From: Norm Johnson
Went to the Smith Center for the Performing Arts to watch and listen to the world premiere of a brand new musical, thought up over a great many years, and a few hundred miles of highway driving, by its creator, Buddy Sheffield. The title is “Idaho.” And why did he select that sorta forgotten state up north to write a musical about? I’ll tell ya the secret later in the column.
But as I sat there in the unbelievable, fantastic Reynolds Hall awaiting the overture, I thought of a few men who probably would’ve enjoyed being on that stage, that night. Some of the great singers from our past who had graced some of the most majestic stages in the world, men like John Raitt, Howard Keel, Alfred Drake, Gordon MacRae, and my wonderful friend Robert Goulet.
Just want to take a minute to tell you about a man and his dream: In 1982 I hired to do publicity for Robert Goulet, who had just signed a contract to perform at the Dunes Hotel for four weeks. Well, gang, he stayed a year, returning the following year and the next). As a resident of our little village, Goulet would always bring up one subject near and dear to him: The one thing Las Vegas needed was a real Broadway type theater which could seat about 3,000, with a great stage where some of the wonderful touring musicals could perform. Every chance he got he would make a call to a city councilmen or county commissioner (even a Governor or two) prodding them about his dream. Unfortunately, he passed away before he could see his dream come true. That’s why, as I sat in my seat, watching a new, young man sing some fabulous songs, I thought of my friend Robert. I also remember when I was a kid growing up in California how much I enjoyed listening to John Raitt on the radio, and seeing Gordon in the movie, “Oklahoma” and others. And, Howard Keel who was an unbelievable singer, actor and was definitely as “robust” as any singer in those great musical movies. Gosh I miss those great voices!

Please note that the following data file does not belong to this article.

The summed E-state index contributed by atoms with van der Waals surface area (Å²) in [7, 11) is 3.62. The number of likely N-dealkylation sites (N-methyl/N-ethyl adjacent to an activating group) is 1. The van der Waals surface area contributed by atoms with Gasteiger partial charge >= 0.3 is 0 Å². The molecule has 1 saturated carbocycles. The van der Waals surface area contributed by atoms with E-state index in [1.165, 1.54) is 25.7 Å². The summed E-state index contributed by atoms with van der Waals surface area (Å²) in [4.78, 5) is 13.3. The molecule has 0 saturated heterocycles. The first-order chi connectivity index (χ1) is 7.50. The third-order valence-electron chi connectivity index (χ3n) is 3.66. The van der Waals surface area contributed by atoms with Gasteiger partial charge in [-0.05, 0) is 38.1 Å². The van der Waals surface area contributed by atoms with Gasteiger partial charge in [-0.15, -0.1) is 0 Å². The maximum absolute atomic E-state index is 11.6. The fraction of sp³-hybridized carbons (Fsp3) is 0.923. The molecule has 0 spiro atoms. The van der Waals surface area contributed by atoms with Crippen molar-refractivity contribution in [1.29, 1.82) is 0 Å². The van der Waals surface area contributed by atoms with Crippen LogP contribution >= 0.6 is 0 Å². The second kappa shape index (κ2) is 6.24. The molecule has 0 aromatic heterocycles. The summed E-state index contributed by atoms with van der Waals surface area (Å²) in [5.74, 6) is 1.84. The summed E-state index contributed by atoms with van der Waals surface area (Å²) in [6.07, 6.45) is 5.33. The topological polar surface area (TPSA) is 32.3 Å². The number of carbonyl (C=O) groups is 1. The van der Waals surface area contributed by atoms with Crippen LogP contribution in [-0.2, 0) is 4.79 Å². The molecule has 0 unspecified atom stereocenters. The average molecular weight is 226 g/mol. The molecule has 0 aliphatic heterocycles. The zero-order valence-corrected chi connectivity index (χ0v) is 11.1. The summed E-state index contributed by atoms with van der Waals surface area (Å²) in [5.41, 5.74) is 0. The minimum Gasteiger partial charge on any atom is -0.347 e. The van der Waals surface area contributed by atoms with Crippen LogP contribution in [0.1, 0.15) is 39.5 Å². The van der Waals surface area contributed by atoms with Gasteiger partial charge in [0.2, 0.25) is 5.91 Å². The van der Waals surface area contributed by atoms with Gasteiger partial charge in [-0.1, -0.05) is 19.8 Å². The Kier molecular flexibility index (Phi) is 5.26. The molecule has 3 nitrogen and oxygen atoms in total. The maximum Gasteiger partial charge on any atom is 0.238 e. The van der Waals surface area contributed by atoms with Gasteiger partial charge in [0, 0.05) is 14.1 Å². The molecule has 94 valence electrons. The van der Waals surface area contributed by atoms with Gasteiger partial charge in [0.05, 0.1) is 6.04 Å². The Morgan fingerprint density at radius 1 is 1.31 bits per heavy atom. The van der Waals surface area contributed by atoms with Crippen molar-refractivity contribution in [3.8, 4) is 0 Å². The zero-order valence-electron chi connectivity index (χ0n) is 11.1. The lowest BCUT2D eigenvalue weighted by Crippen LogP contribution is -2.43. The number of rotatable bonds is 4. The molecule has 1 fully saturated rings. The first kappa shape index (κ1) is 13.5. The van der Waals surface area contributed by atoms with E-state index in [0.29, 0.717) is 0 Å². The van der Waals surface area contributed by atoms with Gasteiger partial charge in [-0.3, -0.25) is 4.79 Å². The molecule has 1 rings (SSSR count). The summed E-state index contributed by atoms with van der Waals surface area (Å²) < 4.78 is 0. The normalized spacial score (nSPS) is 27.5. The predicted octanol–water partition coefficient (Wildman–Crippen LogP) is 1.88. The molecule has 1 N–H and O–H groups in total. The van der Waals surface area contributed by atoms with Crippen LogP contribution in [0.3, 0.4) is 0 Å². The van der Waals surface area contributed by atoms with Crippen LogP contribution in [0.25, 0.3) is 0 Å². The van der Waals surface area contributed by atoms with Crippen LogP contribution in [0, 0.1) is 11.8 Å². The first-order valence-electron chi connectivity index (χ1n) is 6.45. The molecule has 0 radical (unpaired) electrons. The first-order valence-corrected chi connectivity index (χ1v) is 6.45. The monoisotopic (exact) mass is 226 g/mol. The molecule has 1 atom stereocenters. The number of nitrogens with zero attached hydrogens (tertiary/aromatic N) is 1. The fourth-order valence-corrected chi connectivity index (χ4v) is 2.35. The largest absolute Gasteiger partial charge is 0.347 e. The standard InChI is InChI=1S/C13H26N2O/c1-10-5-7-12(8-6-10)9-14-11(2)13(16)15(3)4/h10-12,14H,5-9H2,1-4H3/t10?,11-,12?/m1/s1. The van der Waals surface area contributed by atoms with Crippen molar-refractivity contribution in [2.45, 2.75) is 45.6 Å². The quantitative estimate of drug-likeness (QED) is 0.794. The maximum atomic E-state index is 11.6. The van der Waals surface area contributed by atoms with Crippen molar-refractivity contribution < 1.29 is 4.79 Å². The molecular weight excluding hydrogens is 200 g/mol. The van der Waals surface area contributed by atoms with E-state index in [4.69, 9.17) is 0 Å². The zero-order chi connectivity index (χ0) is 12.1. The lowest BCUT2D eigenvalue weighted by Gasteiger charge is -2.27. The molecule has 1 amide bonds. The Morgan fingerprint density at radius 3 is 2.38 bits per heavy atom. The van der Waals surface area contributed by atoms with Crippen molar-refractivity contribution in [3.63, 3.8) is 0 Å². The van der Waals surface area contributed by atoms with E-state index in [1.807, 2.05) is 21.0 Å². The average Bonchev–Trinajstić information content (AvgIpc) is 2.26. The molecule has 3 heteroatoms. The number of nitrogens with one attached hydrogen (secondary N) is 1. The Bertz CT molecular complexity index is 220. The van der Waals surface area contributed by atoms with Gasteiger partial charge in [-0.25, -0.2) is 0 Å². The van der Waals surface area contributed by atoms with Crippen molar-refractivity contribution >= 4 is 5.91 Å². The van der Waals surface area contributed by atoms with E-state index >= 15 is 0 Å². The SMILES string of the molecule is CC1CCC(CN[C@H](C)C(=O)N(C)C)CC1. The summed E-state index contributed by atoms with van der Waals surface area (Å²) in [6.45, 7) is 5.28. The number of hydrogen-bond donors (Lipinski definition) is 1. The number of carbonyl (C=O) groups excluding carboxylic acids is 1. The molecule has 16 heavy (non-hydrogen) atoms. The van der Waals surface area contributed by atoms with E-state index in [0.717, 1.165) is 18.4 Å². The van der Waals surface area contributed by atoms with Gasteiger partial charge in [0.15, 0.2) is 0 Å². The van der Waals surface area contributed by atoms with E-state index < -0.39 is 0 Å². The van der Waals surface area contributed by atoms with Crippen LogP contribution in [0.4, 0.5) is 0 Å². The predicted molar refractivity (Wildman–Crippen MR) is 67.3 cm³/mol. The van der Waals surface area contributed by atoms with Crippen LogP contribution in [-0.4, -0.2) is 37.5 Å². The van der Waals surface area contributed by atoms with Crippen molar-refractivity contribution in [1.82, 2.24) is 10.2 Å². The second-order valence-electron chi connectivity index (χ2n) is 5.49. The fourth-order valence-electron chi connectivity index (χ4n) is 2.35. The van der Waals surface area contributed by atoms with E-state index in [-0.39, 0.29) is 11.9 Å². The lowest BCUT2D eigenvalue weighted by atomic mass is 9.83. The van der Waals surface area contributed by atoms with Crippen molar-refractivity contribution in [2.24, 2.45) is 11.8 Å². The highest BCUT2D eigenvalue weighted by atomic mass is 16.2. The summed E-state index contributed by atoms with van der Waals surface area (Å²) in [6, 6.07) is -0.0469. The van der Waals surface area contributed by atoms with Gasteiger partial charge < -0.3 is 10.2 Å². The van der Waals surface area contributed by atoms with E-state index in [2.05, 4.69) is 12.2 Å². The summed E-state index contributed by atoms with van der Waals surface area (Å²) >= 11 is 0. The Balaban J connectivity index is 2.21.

But, thank God, we have creators like Sheffield and his partner in this endeavor, Keith Thompson, who worked long and hard to come up with a finished project, ‘Idaho.” Of course it took a man in charge of the complex, who sat down and listened to their presentation, and approved the show for production, Myron Martin.